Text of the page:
…for the weird anxiety of watching a band with the fear that one of their number might give birth at any moment
an interesting film and was quite successful in London. But it was too sophisticated for the provinces.
This is quite the step-up from Hitch #11, the subject matter is more appropriate and means that Hitchcock is clearly more comfortable with being Hitch.
The cast all seem to fit and as we’re drawn into the the story and we are also fed little nuggets of humour to offset the tension and mask the occasional clunky dialogue and stiff performances.
Lovely to see Norah Baring again after her appearances in Asquith’s silent gems.
Being a sophisticated Londoner I thoroughly enjoyed Murder!
OH this was a yawn! Maybe I was tired anyway but this painfully stage-y piece was always going to struggle to keep me awake. The earnest acting of the leads occasionally jerked me from my near-slumber – and Mrs ‘Juno’ Boyle, the one character with any depth and any heart, sometimes awakened a little bit of my attention. But Sarah Allgood as Mrs Boyle wasn’t enough and doze off I did.
After early Hitch magic can clearly be seen in many films prior to this one, here he leaves everything to the stage play and little to his imagination – The Times at the time wrote:
Mr. Alfred Hitchcock, director of the British International talking film of Juno and the Paycock, which was privately shown at the Regal Cinema on Monday, has been so faithful to his text as almost to forget the medium in which he was working.
And that in a nutshell is the problem with this film. It’s not a piece of cinematic art, it’s a piece of theatrical record and that held no interest for me. So occasionally I may have been found … resting my eyes … during some painful scenes (mostly those involving Joxer and Mrs Madigan).
I’ve barely come to terms with Lemmy’s passing… and now this. It’s hard to comprehend how ingrained in my growing up Bowie’s music was. He was one of those few artists who spanned my listening from as early as I remember – I guess that’s why it feels weird. I have memories of talking about him at school the day after a TOTP appearance. I was nine or ten, I remember talking about Bowie and The Sweet and T-Rex at school.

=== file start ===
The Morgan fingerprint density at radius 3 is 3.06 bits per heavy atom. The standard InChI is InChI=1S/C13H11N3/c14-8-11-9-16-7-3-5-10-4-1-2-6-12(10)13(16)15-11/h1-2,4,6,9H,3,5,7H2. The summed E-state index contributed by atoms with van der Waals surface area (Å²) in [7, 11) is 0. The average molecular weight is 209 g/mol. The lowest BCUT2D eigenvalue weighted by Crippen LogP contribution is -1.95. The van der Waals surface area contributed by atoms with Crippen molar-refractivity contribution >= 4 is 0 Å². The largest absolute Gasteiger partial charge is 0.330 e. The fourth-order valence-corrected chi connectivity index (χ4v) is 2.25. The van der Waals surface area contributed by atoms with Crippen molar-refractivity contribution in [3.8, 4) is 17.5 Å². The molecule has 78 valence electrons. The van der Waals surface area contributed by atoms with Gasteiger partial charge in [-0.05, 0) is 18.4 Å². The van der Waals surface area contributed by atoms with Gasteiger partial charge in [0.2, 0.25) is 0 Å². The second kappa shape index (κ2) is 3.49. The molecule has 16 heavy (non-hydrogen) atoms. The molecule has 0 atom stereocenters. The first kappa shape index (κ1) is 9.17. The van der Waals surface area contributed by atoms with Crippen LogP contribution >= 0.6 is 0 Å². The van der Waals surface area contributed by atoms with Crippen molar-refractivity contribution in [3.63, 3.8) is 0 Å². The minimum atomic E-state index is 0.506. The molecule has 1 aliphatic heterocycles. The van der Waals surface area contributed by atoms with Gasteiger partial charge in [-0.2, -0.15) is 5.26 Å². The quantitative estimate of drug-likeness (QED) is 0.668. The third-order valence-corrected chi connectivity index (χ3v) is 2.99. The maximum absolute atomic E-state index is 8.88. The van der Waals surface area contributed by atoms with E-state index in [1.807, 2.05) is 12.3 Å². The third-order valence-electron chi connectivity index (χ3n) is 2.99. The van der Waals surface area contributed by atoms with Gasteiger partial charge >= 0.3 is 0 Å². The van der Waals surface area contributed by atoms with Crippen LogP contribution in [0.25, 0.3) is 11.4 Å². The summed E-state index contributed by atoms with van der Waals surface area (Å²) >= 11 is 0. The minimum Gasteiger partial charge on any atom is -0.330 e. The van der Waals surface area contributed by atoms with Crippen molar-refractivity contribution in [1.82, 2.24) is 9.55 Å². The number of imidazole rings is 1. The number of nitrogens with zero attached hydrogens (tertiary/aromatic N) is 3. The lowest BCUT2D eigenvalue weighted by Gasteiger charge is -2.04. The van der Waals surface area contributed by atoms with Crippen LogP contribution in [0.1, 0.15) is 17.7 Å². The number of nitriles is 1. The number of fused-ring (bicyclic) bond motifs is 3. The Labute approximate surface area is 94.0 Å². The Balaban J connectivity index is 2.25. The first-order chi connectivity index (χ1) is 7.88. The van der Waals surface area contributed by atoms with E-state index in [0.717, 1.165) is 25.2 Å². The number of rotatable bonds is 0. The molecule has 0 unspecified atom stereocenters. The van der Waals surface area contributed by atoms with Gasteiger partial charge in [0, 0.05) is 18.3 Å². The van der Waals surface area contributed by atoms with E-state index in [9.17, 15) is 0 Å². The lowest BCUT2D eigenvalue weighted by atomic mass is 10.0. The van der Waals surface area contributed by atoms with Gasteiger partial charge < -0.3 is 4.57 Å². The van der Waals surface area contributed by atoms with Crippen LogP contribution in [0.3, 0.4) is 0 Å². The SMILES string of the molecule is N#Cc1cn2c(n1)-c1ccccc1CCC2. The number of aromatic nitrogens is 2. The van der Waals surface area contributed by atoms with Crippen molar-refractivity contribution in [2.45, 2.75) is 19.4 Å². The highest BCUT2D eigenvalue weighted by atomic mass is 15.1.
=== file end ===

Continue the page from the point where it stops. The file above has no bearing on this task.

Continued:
I heard about Bowie’s death when I got up this morning. I didn’t play any Bowie until this afternoon. I needed time. With Lemmy it was different, I went straight to the records.
I played Life on Mars first, I’d picked it a few years back as one of my top 6 from my childhood. Later on Radio 2 Rick Wakeman played it on a piano – that was surprisingly affecting.
The internet today has made it clear that this is the way so many people feel. That people are emotionally affected by this isn’t weird… it’s beautiful. It’s not hysteria, it’s how music works, how it should work. I saw a tweet from some journalist suggesting that we should all grow up, it made me sad that someone could feel so detached and such a lack of empathy.
There’s a picture of my granny sitting on a bench in Glasgow with a pink haired young woman holding a copy of Scary Monsters and Super Creeps – wish I could find that photo – it always made me smile.
I never saw him live… he was playing stadiums when I was going to pubs and clubs for my music. I don’t have regrets… that’s not what Bowie meant to me.
When asked I’d always answer Low – I do love Low, but if I was being honest I’d have to say Hunky Dory.
I didn’t finish my post about Lemmy… it was harder to write because of the different relationship I had with him.
I rate most films I watch… it’s meaningless – numbers are affected by mood and environment – and how can you genuinely allow films to be ranked alongside each other… nevertheless I do it – here’s how 2015 went:
Three films were rated 10:
|* actually there were 222 in my list but one was impossible to rate!|
Blackmail was Hitch’s last silent and first sound film – we watched both.
I first saw the silent Blackmail when it was restored and shown at the BFI in 2012 – it was a revelation – Hitch made the film’s lack of sound work brilliantly – and joy of silent film is that the non-silence of it (the music) becomes such an important part of watching the film – and the person making the music is not only an accompanist but also part of the creative process of making the film… so the film is almost still a work in progress – here’s a lengthy article by Neil Brand on scoring Blackmail.
The silent film is splendid – it builds suspense and Anny makes Alice looks truly scared and scarred by things.
The sound film is pretty good too – it has some bits of genius of course, famously the brilliant “… blah blah blah blah knife blah blah blah KNIFE …” scene – but it more often suffers from its sound – most noticeably the ridiculous live dubbing of Anny Ondra.